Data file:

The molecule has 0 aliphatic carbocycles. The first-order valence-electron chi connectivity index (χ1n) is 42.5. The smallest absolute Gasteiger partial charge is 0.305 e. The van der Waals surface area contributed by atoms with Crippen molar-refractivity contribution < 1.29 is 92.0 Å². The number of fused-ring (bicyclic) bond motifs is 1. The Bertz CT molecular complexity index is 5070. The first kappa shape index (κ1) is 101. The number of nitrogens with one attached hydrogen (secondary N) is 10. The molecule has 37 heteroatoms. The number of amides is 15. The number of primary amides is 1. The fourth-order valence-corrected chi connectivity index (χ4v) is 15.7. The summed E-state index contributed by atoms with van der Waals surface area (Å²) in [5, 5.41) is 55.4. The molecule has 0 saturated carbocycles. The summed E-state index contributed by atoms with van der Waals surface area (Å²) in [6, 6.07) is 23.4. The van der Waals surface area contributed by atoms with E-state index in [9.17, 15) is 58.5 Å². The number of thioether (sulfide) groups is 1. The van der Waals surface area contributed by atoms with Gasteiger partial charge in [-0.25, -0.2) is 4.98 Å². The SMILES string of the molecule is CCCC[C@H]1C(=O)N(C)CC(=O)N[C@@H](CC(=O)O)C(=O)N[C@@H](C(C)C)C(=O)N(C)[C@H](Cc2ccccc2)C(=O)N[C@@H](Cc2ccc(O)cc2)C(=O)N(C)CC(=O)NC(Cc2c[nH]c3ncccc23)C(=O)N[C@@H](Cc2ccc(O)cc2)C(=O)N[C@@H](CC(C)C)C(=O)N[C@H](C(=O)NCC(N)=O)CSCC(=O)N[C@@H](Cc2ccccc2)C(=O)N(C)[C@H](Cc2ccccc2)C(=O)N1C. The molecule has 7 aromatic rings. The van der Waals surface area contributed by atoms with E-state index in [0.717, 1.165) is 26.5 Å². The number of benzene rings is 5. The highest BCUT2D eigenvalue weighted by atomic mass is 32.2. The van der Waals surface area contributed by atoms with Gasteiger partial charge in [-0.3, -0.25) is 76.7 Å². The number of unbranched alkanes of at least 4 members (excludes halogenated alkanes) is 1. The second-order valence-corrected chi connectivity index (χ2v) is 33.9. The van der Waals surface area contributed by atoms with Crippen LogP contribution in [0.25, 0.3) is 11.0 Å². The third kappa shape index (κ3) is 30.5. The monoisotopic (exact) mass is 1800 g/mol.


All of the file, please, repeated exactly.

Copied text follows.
The molecule has 0 aliphatic carbocycles. The first-order valence-electron chi connectivity index (χ1n) is 42.5. The smallest absolute Gasteiger partial charge is 0.305 e. The van der Waals surface area contributed by atoms with Crippen molar-refractivity contribution < 1.29 is 92.0 Å². The number of fused-ring (bicyclic) bond motifs is 1. The Bertz CT molecular complexity index is 5070. The first kappa shape index (κ1) is 101. The number of nitrogens with one attached hydrogen (secondary N) is 10. The molecule has 37 heteroatoms. The number of amides is 15. The number of primary amides is 1. The fourth-order valence-corrected chi connectivity index (χ4v) is 15.7. The summed E-state index contributed by atoms with van der Waals surface area (Å²) in [5, 5.41) is 55.4. The molecule has 0 saturated carbocycles. The summed E-state index contributed by atoms with van der Waals surface area (Å²) in [6, 6.07) is 23.4. The van der Waals surface area contributed by atoms with E-state index in [9.17, 15) is 58.5 Å². The number of thioether (sulfide) groups is 1. The van der Waals surface area contributed by atoms with Gasteiger partial charge in [-0.25, -0.2) is 4.98 Å². The SMILES string of the molecule is CCCC[C@H]1C(=O)N(C)CC(=O)N[C@@H](CC(=O)O)C(=O)N[C@@H](C(C)C)C(=O)N(C)[C@H](Cc2ccccc2)C(=O)N[C@@H](Cc2ccc(O)cc2)C(=O)N(C)CC(=O)NC(Cc2c[nH]c3ncccc23)C(=O)N[C@@H](Cc2ccc(O)cc2)C(=O)N[C@@H](CC(C)C)C(=O)N[C@H](C(=O)NCC(N)=O)CSCC(=O)N[C@@H](Cc2ccccc2)C(=O)N(C)[C@H](Cc2ccccc2)C(=O)N1C. The molecule has 7 aromatic rings. The van der Waals surface area contributed by atoms with E-state index in [0.717, 1.165) is 26.5 Å². The number of benzene rings is 5. The highest BCUT2D eigenvalue weighted by atomic mass is 32.2. The van der Waals surface area contributed by atoms with Gasteiger partial charge in [-0.3, -0.25) is 76.7 Å². The number of unbranched alkanes of at least 4 members (excludes halogenated alkanes) is 1. The second-order valence-corrected chi connectivity index (χ2v) is 33.9. The van der Waals surface area contributed by atoms with Crippen LogP contribution in [0.25, 0.3) is 11.0 Å². The third kappa shape index (κ3) is 30.5. The monoisotopic (exact) mass is 1800 g/mol.